I ask you, which of the following makes more sense, that the vast majority of Europe was once as the Basques are but underwent an incredible major shift in language and culture via some sort of mysterious process of "osmosis", or that a small minority population became over the millennia like most of its neighbors in its y dna via admixture?

And even if the Basques always were mostly R1b1b2 (which I doubt), what justifies the idea that the rest of Europe's R1b1b2s once spoke a Vasconic language?

There are millions of R1as who speak Turkic languages. Perhaps all R1as were once Turkic speaking but became Indo-Europeanized via contact with the West? (I don't believe that, but it makes as much as or more sense than the Basque idea.)

And what exactly is behind the R1a-is-uniquely-Indo-European idea? I'll tell you what. Spencer Wells and some other geneticists found a lot of R1a in Eastern Europe and in India and thought, "Wow! India and part of Europe! Must be kurgans a la Gimbutas!"

What they overlooked was the overwhelmingly Indo-European zone that is Western Europe. Not a whole lot of R1a there, and what is there can be attributed to the vikings in Britain and to the Slavonic migrations of the 6th and 7th centuries AD. So they had to invent a mysterious process of Indo-Europeanization for Western Europe, but India got Indo-Europeanized by actual R1a kurgans!

Red flags should have been popping up, but if the "experts" say it, most folks fall in line. Nothing authorizes like authority, I guess.

The answer is simpler, I think. Look at the distribution of R1. It is remarkably like the distribution of Indo-European languages. Then look at the major division of Indo-European languages into Centum (western) and Satem (eastern). Why is it that split mirrors the division in R1 between R1b and R1a?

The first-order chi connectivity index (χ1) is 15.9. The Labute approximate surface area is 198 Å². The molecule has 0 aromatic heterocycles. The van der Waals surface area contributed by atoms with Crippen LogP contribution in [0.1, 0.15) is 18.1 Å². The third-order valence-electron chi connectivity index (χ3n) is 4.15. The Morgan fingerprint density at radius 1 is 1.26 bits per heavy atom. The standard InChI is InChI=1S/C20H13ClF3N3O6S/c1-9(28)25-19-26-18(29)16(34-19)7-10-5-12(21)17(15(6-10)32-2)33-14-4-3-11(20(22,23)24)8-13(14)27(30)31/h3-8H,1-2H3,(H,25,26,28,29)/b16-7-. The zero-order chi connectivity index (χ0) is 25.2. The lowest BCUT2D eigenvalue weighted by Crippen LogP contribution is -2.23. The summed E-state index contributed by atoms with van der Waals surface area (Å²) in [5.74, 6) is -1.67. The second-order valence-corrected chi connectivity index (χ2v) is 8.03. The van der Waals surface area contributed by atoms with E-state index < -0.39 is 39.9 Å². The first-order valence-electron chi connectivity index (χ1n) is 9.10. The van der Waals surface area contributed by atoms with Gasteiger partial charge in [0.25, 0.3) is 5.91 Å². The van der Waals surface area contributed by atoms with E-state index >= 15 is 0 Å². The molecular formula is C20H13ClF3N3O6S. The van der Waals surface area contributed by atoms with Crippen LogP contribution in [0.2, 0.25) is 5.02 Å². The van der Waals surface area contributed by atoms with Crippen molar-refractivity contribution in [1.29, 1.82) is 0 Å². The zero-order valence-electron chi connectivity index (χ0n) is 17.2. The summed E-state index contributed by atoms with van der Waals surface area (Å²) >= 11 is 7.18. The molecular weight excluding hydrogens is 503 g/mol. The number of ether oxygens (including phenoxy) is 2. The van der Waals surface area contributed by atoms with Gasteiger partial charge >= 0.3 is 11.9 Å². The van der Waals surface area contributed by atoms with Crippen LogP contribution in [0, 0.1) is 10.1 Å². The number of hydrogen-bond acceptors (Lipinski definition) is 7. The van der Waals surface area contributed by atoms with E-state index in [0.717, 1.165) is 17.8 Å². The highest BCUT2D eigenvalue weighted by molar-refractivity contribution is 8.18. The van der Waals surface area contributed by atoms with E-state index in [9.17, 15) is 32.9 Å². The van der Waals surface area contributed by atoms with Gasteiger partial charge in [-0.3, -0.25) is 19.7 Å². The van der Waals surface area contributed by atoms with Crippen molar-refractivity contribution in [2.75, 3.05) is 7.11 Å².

And if anyone spoke IE first, why shouldn't it have been the R1bs, since Centum is believed to have been the older and original form of Indo-European, and R1b, as much as R1a, is thought to have arisen in Central or Western Asia?

It is also possible that Renfrew was at least partly right, and IE was first spread by farmers - R1b1b2s probably - out of Anatolia, who spread Indo-European to their R1a neighbors, who then spread it to the East.
« Last Edit: April 06, 2009, 08:21:04 AM by rms2 » Logged

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« Reply #45 on: April 06, 2009, 10:15:40 AM »

And even if the Basques always were mostly R1b1b2 (which I doubt), what justifies the idea that the rest of Europe's R1b1b2s once spoke a Vasconic language?

There are millions of R1as who speak Turkic languages. Perhaps all R1as were once Turkic speaking but became Indo-Europeanized via contact with the West? (I don't believe that, but it makes as much as or more sense than the Basque idea.)

It is also possible that Renfrew was at least partly right, and IE was first spread by farmers - R1b1b2s probably - out of Anatolia, who spread Indo-European to their R1a neighbors, who then spread it to the East.

I do not accept the R1a theory either...

My point:
1. Basque uses a number system based on 20s. Most Indo-European languages do not. However, Celts do and French retained this archaic feature (see 80 = quatre-vingt = four times twenty or 70 = soixante-dix = sixty-ten). Numerals are very basic concept in a language, which changes rarely. Think on that if you learn a foreign language very well and even does not have to "translate" words in your head when speaking, you still would count in your mother tongue.

2. We do not know any IE language before the Celts in Western Europe. Celtic language spread is more-or-less safely put into the Hallstatt-La Tene period (1200 BC on).
R1b1b2 is way older than that date, I also favour the neolithic theory, as Linear Pottery reached the Rhine Valley around the time of MRCA of U-106 and P312.

3. R1a cant be proto-IE. If R1a was Proto-Slavic then it would be quite nonsense that many Finn-Permian peoples have more than 50% R1a and still speak non-Slavic language (Finnish contra Slavic language border was much southern around 1000 AD than today, even the Moscow area was inhabited by Finn-Permians). Therefore R1a can be linked with Uralic migration and not IE. Of course, later spread of R1a happened with Indo-Europeans when these nomadic/hunter-gatherer peoples were affected by agriculturalist IE speakers: this happened in Ukraine (Slavs) and in the Afghanistan area (Indo-Aryans).